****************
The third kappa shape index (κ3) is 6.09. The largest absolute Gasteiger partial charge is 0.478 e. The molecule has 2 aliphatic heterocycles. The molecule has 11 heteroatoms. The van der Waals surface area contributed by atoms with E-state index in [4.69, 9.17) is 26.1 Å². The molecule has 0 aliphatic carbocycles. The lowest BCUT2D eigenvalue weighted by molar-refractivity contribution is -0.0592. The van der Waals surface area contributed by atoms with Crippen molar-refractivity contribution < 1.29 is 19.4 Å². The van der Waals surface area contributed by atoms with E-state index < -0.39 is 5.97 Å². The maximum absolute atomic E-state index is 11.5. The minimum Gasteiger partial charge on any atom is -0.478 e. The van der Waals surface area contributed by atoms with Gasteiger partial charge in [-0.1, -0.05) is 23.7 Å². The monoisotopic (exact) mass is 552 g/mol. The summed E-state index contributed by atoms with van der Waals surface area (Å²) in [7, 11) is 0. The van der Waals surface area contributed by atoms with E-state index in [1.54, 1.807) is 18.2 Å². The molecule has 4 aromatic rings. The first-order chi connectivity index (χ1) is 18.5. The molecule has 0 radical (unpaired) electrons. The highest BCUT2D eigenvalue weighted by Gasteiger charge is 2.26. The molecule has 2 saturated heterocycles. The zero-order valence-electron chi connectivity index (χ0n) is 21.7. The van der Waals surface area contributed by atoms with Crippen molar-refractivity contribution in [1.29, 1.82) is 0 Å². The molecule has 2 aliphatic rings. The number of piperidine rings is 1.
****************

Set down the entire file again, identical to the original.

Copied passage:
The third kappa shape index (κ3) is 6.09. The largest absolute Gasteiger partial charge is 0.478 e. The molecule has 2 aliphatic heterocycles. The molecule has 11 heteroatoms. The van der Waals surface area contributed by atoms with E-state index in [4.69, 9.17) is 26.1 Å². The molecule has 0 aliphatic carbocycles. The lowest BCUT2D eigenvalue weighted by molar-refractivity contribution is -0.0592. The van der Waals surface area contributed by atoms with Crippen molar-refractivity contribution < 1.29 is 19.4 Å². The van der Waals surface area contributed by atoms with E-state index < -0.39 is 5.97 Å². The maximum absolute atomic E-state index is 11.5. The minimum Gasteiger partial charge on any atom is -0.478 e. The van der Waals surface area contributed by atoms with Gasteiger partial charge in [-0.1, -0.05) is 23.7 Å². The monoisotopic (exact) mass is 552 g/mol. The summed E-state index contributed by atoms with van der Waals surface area (Å²) in [7, 11) is 0. The van der Waals surface area contributed by atoms with E-state index in [1.54, 1.807) is 18.2 Å². The molecule has 4 aromatic rings. The first-order chi connectivity index (χ1) is 18.5. The molecule has 0 radical (unpaired) electrons. The highest BCUT2D eigenvalue weighted by Gasteiger charge is 2.26. The molecule has 2 saturated heterocycles. The zero-order valence-electron chi connectivity index (χ0n) is 21.7. The van der Waals surface area contributed by atoms with Crippen molar-refractivity contribution in [1.29, 1.82) is 0 Å². The molecule has 2 aliphatic rings. The number of piperidine rings is 1.